# Chain Rule Calculator

**
Instructions:
**
Use this Chain Rule calculator to compute the derivative of any composite function you provide,
showing all the steps.
Please type function you want to apply the Chain rule for in the form box below.

## About the Chain Rule

This calculator will allow you to apply the chain rule to any composite function you provide. A composite function corresponds to the case when you evaluate a function inside of a function. In order for the Chain rule calculator to work, you need to provide a valid, differentiable composite function.

One example of a valid function would be f(x) = (sin(x))^2, where here we have the function 'x^2' that is being evaluated at another function, which is sin(x), forming a composite function.

Once a valid, differentiable function has been provided, the next thing you have to do is to click on the button that reads "Calculate", which then will set the calculations in motion and you will be shown all the steps.

The chain rule derivative is one of the most commonly used differentiation rule. This is because composition of function is one of the most natural way of constructing new functions based on elementary ones.

## What is the Chain Rule

In simple words, the Chain Rule allows to differentiate composite functions, this is functions that are evaluated inside of other functions. So, say we have the function \(f(x)\) and \(g(x)\), and we know how to compute the derivative of these functions, which are \(f'(x)\) and \(g'(x)\).

Then, there is a *Chain Rule formula* that allows us to compute the derivative of the composite function \(f \circ g\), which is defined as \((f \circ g)(x) = f(g(x))\):

## Steps for using the Chain Rule

**Step 1:**Identify the external function f(x) and the internal function g(x)**Step 2:**Make sure that f(x) and g(x) are valid, differentiable functions, and compute the corresponding derivatives f'(x) and g'(x)**Step 3:**Use the formula (f \circ g)'(x) = f'(g(x))g'(x), which indicates that we evaluate the derivative of the external function at the internal function, and multiply that by the derivative of the internal function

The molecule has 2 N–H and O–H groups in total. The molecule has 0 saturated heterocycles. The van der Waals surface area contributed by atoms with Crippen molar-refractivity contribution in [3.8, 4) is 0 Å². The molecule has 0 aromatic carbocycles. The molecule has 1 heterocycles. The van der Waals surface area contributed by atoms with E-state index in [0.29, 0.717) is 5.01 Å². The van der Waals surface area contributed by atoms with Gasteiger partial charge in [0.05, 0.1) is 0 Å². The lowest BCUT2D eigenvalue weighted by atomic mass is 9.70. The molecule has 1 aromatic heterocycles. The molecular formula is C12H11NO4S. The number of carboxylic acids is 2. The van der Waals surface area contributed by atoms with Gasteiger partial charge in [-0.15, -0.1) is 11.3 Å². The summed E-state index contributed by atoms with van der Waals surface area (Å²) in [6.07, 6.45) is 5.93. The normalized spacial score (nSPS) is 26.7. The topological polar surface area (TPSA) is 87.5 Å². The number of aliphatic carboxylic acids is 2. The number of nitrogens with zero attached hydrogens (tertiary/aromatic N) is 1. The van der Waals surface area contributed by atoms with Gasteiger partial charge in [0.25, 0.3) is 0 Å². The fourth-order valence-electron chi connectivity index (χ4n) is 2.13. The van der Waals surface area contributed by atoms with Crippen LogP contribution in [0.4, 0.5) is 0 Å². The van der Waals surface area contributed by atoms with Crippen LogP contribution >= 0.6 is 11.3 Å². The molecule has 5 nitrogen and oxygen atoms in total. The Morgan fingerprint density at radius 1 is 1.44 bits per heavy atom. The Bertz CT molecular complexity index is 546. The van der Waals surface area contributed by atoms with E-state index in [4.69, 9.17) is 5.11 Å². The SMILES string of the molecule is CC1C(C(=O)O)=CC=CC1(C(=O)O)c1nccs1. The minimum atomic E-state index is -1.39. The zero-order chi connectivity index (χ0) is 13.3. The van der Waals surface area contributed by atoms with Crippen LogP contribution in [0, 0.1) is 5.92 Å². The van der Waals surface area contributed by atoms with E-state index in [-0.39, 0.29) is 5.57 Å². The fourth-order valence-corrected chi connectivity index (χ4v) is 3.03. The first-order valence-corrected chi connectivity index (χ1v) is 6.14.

Observe how the steps above use the idea of 'internal' and 'external' function. That is possibly not an standard term, but rather an idea that can help you identify the role played by each function when using the Chain Rule.

## Chain Rule Applications

The Chain Rule is indeed and excellent tool to find derivatives, and normally will the key of any deriv calculator, along with
all the other basic derivative rules. But the Chain Rule has a special interpretation in what is called *Related Rates*

To give context to the idea of related rates, let's start with a form of writing the Chain Rule that maybe lots of people will find easier to grasp:

\[\displaystyle \frac{dy}{dx} = \displaystyle \frac{dy}{dz} \cdot \frac{dz}{dx} \]The above form of the Chain Rule is saying that if you \(y\) is a function of \(z\) and \(z\) is a function of \(x\), then ultimately \(y\) is a function of \(x\), and you can find the derivative of \(y\) with respect to \(x\) using the Chain Rule.

As you have probably suspected, \(y\) plays the role of \(f(x)\) (the 'external' function) and \(z\) plays the role of \(g(x)\) (the 'internal' function).

The above form of the Chain Rule links the rate of change of y with respect to x, with the rates of change of y with respect to z and that of z with respect to x, and hence the term 'related rates'.